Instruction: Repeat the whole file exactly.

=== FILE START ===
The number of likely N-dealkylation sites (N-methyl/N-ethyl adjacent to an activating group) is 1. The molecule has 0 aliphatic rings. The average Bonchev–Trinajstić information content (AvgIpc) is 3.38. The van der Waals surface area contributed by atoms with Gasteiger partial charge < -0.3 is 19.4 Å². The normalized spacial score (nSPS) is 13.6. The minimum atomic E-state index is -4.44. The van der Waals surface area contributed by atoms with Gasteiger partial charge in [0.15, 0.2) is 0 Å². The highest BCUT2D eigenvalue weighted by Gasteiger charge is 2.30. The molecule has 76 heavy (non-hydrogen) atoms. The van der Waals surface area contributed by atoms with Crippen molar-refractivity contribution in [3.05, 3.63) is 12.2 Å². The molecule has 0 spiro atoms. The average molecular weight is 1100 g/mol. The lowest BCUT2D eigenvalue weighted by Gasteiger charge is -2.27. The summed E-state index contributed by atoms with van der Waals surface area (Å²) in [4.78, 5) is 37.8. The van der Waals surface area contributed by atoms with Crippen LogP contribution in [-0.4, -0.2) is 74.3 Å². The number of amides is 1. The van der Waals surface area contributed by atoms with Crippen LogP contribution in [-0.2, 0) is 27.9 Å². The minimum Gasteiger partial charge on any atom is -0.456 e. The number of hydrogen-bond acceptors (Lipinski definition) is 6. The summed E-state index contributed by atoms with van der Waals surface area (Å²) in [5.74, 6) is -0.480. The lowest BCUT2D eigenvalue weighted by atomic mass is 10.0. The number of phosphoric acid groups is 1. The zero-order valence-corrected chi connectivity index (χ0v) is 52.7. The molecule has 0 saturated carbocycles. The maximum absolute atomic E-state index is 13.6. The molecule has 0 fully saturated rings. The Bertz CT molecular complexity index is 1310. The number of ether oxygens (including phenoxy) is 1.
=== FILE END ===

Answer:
The number of likely N-dealkylation sites (N-methyl/N-ethyl adjacent to an activating group) is 1. The molecule has 0 aliphatic rings. The average Bonchev–Trinajstić information content (AvgIpc) is 3.38. The van der Waals surface area contributed by atoms with Gasteiger partial charge < -0.3 is 19.4 Å². The normalized spacial score (nSPS) is 13.6. The minimum atomic E-state index is -4.44. The van der Waals surface area contributed by atoms with Gasteiger partial charge in [0.15, 0.2) is 0 Å². The highest BCUT2D eigenvalue weighted by Gasteiger charge is 2.30. The molecule has 76 heavy (non-hydrogen) atoms. The van der Waals surface area contributed by atoms with Crippen molar-refractivity contribution in [3.05, 3.63) is 12.2 Å². The molecule has 0 spiro atoms. The average molecular weight is 1100 g/mol. The lowest BCUT2D eigenvalue weighted by Gasteiger charge is -2.27. The summed E-state index contributed by atoms with van der Waals surface area (Å²) in [4.78, 5) is 37.8. The van der Waals surface area contributed by atoms with Crippen LogP contribution in [-0.4, -0.2) is 74.3 Å². The number of amides is 1. The van der Waals surface area contributed by atoms with Crippen LogP contribution in [-0.2, 0) is 27.9 Å². The minimum Gasteiger partial charge on any atom is -0.456 e. The number of hydrogen-bond acceptors (Lipinski definition) is 6. The summed E-state index contributed by atoms with van der Waals surface area (Å²) in [5.74, 6) is -0.480. The lowest BCUT2D eigenvalue weighted by atomic mass is 10.0. The number of phosphoric acid groups is 1. The zero-order valence-corrected chi connectivity index (χ0v) is 52.7. The molecule has 0 saturated carbocycles. The maximum absolute atomic E-state index is 13.6. The molecule has 0 fully saturated rings. The Bertz CT molecular complexity index is 1310. The number of ether oxygens (including phenoxy) is 1.